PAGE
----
In this article, we will focus on the basics of RNA, mRNA, and how mRNA vaccines work. Let's begin, shall we?
What are RNA and mRNA?
DNA (You can refer to our previous article to understand DNA better) is the genetic material of most organisms on Earth. They are the instruction set to build RNA, or ribonucleic acid (a process called transcription), subsequently protein (by translation), and finally the lifeform. DNA is made up of four types of building blocks (nucleotides): Adenine (A), Thymine (T), Guanine (G), and Cytosine (C). RNA, on the other hand, is made up of A, U (similar to T, replacing T), G, and C.
Codons are nucleotides arranged in groups of three. The grouping in three (eg. AUG, CAG, etc.) can be decoded and translated to chains of amino acids. The arrangement of amino acids in a specific pattern gives polypeptides. In eukaryotes, the RNA molecule undergoes additional processing to form mature messenger RNA (mRNA) before producing a functional end-product - protein.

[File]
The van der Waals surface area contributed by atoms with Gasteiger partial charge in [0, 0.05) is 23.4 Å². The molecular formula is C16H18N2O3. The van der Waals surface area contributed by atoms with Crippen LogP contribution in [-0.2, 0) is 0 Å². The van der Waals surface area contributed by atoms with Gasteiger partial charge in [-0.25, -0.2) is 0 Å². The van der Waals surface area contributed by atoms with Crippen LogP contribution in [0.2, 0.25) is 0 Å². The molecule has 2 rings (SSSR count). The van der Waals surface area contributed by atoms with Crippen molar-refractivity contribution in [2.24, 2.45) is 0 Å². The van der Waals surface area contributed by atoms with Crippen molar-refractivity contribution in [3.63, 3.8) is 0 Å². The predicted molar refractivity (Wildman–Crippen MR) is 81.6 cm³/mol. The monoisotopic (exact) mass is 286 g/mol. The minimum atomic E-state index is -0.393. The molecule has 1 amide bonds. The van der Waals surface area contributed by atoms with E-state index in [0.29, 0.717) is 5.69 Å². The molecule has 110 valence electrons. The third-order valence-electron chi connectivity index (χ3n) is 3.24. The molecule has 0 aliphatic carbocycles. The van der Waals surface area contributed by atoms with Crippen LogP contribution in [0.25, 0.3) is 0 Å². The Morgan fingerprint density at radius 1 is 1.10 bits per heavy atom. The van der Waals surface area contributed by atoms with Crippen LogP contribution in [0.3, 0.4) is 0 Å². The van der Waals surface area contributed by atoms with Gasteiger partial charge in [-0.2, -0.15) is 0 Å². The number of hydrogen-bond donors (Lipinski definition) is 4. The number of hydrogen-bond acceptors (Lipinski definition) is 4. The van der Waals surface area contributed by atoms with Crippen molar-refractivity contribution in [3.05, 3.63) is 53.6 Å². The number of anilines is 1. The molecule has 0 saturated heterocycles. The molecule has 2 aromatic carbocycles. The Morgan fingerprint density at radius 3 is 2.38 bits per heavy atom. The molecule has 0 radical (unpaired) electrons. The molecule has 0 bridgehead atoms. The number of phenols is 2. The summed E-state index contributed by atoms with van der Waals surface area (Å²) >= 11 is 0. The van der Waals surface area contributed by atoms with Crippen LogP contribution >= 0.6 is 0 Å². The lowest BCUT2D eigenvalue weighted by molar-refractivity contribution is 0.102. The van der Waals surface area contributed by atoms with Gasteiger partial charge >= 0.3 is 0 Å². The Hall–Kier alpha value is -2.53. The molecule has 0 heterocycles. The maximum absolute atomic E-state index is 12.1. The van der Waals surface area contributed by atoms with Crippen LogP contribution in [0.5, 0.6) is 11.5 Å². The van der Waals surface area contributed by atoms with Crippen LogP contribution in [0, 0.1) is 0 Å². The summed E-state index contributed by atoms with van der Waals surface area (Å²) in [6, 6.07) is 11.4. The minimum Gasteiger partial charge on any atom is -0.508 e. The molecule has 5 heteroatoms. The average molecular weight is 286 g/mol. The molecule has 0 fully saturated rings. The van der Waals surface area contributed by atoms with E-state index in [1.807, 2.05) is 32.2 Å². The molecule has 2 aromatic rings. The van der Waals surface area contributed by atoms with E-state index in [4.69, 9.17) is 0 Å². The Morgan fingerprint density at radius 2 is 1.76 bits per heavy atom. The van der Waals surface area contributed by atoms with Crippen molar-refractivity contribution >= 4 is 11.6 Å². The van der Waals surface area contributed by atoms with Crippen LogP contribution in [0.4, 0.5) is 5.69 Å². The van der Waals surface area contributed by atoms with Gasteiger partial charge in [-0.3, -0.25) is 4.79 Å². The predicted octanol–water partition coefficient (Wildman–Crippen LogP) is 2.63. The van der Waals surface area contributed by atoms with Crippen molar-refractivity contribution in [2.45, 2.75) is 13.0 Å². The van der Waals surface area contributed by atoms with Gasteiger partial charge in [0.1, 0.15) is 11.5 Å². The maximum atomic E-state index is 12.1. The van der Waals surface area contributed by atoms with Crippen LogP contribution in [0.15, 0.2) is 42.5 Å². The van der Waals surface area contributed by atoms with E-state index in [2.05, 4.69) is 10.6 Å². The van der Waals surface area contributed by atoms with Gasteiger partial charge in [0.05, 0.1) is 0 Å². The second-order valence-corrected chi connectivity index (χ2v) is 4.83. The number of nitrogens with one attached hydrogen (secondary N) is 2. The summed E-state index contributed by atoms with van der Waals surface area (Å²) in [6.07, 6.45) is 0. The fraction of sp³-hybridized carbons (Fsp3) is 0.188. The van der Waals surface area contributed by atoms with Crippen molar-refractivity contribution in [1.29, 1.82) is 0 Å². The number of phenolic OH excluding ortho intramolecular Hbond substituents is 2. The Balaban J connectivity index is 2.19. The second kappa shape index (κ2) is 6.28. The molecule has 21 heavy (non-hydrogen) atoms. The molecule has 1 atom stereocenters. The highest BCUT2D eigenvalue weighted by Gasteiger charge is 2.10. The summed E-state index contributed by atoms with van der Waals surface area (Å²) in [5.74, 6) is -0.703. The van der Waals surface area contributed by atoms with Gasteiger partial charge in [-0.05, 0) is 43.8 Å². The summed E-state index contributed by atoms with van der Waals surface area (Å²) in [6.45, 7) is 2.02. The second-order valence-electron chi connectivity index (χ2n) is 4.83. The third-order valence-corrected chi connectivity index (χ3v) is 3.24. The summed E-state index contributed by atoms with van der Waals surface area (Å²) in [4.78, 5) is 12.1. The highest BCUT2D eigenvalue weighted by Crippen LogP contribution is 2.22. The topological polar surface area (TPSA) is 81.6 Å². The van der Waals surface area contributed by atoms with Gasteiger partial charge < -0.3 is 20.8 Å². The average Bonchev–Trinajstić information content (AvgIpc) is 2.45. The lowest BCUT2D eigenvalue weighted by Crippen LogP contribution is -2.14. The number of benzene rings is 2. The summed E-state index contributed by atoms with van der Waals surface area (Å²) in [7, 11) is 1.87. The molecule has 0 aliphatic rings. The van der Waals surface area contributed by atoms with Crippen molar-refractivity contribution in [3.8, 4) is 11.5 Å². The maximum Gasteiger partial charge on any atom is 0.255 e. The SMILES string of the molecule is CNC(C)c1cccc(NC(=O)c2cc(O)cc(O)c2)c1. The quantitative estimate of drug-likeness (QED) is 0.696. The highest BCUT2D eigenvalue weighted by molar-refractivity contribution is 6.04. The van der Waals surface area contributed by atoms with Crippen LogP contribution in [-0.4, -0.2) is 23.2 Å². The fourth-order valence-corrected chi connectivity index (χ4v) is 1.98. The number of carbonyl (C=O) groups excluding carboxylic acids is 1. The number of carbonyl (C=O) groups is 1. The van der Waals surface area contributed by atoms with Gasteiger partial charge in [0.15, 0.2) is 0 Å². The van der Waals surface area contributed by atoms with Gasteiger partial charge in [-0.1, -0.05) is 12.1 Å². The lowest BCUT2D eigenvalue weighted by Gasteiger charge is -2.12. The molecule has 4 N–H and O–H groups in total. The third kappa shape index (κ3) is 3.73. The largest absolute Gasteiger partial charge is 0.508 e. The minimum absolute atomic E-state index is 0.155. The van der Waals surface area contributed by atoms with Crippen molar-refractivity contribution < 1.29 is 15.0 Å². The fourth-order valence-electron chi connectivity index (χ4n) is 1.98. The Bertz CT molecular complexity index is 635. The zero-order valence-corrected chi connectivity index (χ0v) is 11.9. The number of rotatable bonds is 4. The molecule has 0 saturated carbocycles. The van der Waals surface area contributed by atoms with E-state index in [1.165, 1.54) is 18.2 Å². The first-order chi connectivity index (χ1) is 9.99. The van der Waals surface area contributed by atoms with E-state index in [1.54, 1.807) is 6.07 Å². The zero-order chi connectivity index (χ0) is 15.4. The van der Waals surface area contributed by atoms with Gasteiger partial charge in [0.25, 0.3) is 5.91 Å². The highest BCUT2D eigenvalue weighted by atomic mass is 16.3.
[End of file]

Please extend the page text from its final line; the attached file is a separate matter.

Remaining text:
In summary, during the expression of a protein-coding gene, information flows from DNA → RNA → protein. This directional flow of information is known as the central dogma of molecular biology. Non-protein-coding genes are still transcribed to produce an RNA, but this RNA is not translated into a polypeptide (and we will learn more about this in another article). For either type of gene, the process of going from DNA to a functional product is known as gene expression.
What happens during a viral infection?
Have you ever wondered what happens when you catch a cold?
During a viral infection, the virus identifies a suitable host cell and tries to enter. It is impossible to penetrate the cell membrane directly. Lucky for the virus (but unlucky for us), the virus is equipped with a spike protein (they are viral surface proteins) that bind to the host cell surface receptor. During cell entry, the viral membrane fuses with the host cell membrane, and voilà, the virus gets in!